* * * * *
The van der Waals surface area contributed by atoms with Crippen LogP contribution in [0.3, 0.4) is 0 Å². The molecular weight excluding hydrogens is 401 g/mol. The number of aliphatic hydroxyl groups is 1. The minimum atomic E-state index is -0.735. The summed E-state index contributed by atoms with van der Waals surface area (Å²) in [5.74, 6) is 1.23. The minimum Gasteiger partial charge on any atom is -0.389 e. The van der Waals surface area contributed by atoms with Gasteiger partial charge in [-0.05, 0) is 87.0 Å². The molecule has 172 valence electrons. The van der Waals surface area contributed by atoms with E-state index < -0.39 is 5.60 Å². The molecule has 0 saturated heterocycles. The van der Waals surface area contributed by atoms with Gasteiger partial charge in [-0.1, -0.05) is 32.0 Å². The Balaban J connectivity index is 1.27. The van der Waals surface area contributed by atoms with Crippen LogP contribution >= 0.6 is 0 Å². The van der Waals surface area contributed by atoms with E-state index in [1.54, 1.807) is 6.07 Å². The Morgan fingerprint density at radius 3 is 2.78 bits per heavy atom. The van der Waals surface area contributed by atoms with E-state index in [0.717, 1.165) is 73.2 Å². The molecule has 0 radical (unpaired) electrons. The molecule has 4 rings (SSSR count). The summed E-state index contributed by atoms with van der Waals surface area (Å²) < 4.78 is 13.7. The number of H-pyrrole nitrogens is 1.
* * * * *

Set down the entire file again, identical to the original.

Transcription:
The van der Waals surface area contributed by atoms with Crippen LogP contribution in [0.3, 0.4) is 0 Å². The molecular weight excluding hydrogens is 401 g/mol. The number of aliphatic hydroxyl groups is 1. The minimum atomic E-state index is -0.735. The summed E-state index contributed by atoms with van der Waals surface area (Å²) in [5.74, 6) is 1.23. The minimum Gasteiger partial charge on any atom is -0.389 e. The van der Waals surface area contributed by atoms with Gasteiger partial charge in [-0.05, 0) is 87.0 Å². The molecule has 172 valence electrons. The van der Waals surface area contributed by atoms with E-state index < -0.39 is 5.60 Å². The molecule has 0 saturated heterocycles. The van der Waals surface area contributed by atoms with Gasteiger partial charge in [-0.1, -0.05) is 32.0 Å². The Balaban J connectivity index is 1.27. The van der Waals surface area contributed by atoms with Crippen LogP contribution >= 0.6 is 0 Å². The van der Waals surface area contributed by atoms with E-state index in [1.54, 1.807) is 6.07 Å². The Morgan fingerprint density at radius 3 is 2.78 bits per heavy atom. The van der Waals surface area contributed by atoms with E-state index in [0.717, 1.165) is 73.2 Å². The molecule has 0 radical (unpaired) electrons. The molecule has 4 rings (SSSR count). The summed E-state index contributed by atoms with van der Waals surface area (Å²) < 4.78 is 13.7. The number of H-pyrrole nitrogens is 1.